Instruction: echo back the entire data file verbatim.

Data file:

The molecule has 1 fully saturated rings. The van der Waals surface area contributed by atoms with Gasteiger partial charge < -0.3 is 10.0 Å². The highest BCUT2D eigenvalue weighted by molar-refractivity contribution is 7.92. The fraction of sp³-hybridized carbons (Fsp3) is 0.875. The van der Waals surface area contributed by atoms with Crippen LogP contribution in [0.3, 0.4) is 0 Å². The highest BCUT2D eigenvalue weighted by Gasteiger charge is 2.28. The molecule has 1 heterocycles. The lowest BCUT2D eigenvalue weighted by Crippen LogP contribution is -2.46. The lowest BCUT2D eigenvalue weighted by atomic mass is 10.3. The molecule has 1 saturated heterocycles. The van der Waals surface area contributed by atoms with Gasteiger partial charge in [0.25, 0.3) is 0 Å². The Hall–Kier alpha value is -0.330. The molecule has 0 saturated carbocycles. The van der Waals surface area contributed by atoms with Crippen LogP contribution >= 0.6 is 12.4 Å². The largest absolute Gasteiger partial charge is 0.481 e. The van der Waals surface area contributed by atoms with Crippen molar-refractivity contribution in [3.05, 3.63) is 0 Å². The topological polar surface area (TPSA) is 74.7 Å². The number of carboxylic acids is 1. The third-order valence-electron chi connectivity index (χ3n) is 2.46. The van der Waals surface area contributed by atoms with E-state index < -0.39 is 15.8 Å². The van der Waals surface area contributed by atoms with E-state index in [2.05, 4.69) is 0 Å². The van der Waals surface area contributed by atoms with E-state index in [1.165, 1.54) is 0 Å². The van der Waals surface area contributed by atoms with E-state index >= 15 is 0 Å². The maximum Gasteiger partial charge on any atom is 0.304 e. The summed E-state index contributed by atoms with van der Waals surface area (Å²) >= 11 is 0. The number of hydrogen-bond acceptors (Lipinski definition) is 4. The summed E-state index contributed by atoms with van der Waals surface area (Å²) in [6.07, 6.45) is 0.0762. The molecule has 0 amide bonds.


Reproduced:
The molecule has 1 fully saturated rings. The van der Waals surface area contributed by atoms with Gasteiger partial charge < -0.3 is 10.0 Å². The highest BCUT2D eigenvalue weighted by molar-refractivity contribution is 7.92. The fraction of sp³-hybridized carbons (Fsp3) is 0.875. The van der Waals surface area contributed by atoms with Crippen LogP contribution in [0.3, 0.4) is 0 Å². The highest BCUT2D eigenvalue weighted by Gasteiger charge is 2.28. The molecule has 1 heterocycles. The lowest BCUT2D eigenvalue weighted by Crippen LogP contribution is -2.46. The lowest BCUT2D eigenvalue weighted by atomic mass is 10.3. The molecule has 1 saturated heterocycles. The van der Waals surface area contributed by atoms with Gasteiger partial charge in [0.25, 0.3) is 0 Å². The Hall–Kier alpha value is -0.330. The molecule has 0 saturated carbocycles. The van der Waals surface area contributed by atoms with Crippen LogP contribution >= 0.6 is 12.4 Å². The largest absolute Gasteiger partial charge is 0.481 e. The van der Waals surface area contributed by atoms with Crippen molar-refractivity contribution in [3.05, 3.63) is 0 Å². The topological polar surface area (TPSA) is 74.7 Å². The number of carboxylic acids is 1. The third-order valence-electron chi connectivity index (χ3n) is 2.46. The van der Waals surface area contributed by atoms with E-state index < -0.39 is 15.8 Å². The van der Waals surface area contributed by atoms with E-state index in [2.05, 4.69) is 0 Å². The van der Waals surface area contributed by atoms with E-state index in [1.165, 1.54) is 0 Å². The van der Waals surface area contributed by atoms with E-state index >= 15 is 0 Å². The maximum Gasteiger partial charge on any atom is 0.304 e. The summed E-state index contributed by atoms with van der Waals surface area (Å²) >= 11 is 0. The number of hydrogen-bond acceptors (Lipinski definition) is 4. The summed E-state index contributed by atoms with van der Waals surface area (Å²) in [6.07, 6.45) is 0.0762. The molecule has 0 amide bonds.